Cressida dick the police commissioner has campaigned in the past for the 10% leeway to be removed

According to a National Police Chiefs' Council (NPCC) spokesperson that the rule is a “guidance” and “not part of legislation.”

“The 10 per cent rule is allowed in guidance but it is not part of legislation.

“It is used as a rule of thumb for enforcement – 10 per cent over the speed limit plus 2mph.

“The thinking behind this is to ensure that enforcement is proportionate.”

One of the main reasons that drivers are given a tolerance when speeding offences are concerned is due to inaccuracies in equipment that is used to measure speed.
 
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There have been several senior police officers around recently that are threatening to start prosecuting based on 1mph over the limit - and claim that they are entitled to do so

SO the 10% thing on ebikes may also be dodgy
anyway - mine cuts out at 15.5 - so I'm OK
can't see anyone checking though - and how could you prove easily that it had cut out and the cyclits wasn't pedalli a bit still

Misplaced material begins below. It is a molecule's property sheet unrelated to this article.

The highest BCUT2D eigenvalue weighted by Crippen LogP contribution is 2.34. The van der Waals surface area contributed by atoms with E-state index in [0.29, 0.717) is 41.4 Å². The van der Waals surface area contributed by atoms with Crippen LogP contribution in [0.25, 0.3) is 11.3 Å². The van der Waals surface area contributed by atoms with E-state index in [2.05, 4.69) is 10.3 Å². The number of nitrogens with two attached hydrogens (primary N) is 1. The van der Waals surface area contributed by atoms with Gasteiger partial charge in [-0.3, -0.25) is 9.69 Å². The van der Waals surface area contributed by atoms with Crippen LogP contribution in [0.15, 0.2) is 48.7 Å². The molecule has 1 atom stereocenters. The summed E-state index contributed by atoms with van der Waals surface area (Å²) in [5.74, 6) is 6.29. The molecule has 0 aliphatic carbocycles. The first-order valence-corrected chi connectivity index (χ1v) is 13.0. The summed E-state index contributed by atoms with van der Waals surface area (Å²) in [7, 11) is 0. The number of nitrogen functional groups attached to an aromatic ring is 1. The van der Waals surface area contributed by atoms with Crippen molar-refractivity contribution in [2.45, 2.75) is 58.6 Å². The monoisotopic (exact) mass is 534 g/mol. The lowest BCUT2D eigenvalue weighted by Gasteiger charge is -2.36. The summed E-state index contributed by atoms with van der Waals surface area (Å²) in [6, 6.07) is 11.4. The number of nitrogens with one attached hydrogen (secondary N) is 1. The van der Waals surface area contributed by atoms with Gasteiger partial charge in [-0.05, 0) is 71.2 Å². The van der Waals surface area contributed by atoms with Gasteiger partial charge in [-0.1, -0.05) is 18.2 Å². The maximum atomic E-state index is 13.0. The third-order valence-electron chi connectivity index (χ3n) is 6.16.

youngoldbloke

The older I get, the faster I used to be ...
There have been several senior police officers around recently that are threatening to start prosecuting based on 1mph over the limit - and claim that they are entitled to do so

SO the 10% thing on ebikes may also be dodgy
anyway - mine cuts out at 15.5 - so I'm OK
can't see anyone checking though - and how could you prove easily that it had cut out and the cyclits wasn't pedalli a bit still
This puzzles me too - how could anyone check whether you were riding with assistance or not? - and why bother? If you were riding at 20mph for example, the sort of speed it is quite reasonable to attain on a bike under leg power alone.
 
OP
Pale Rider

Pale Rider

Guru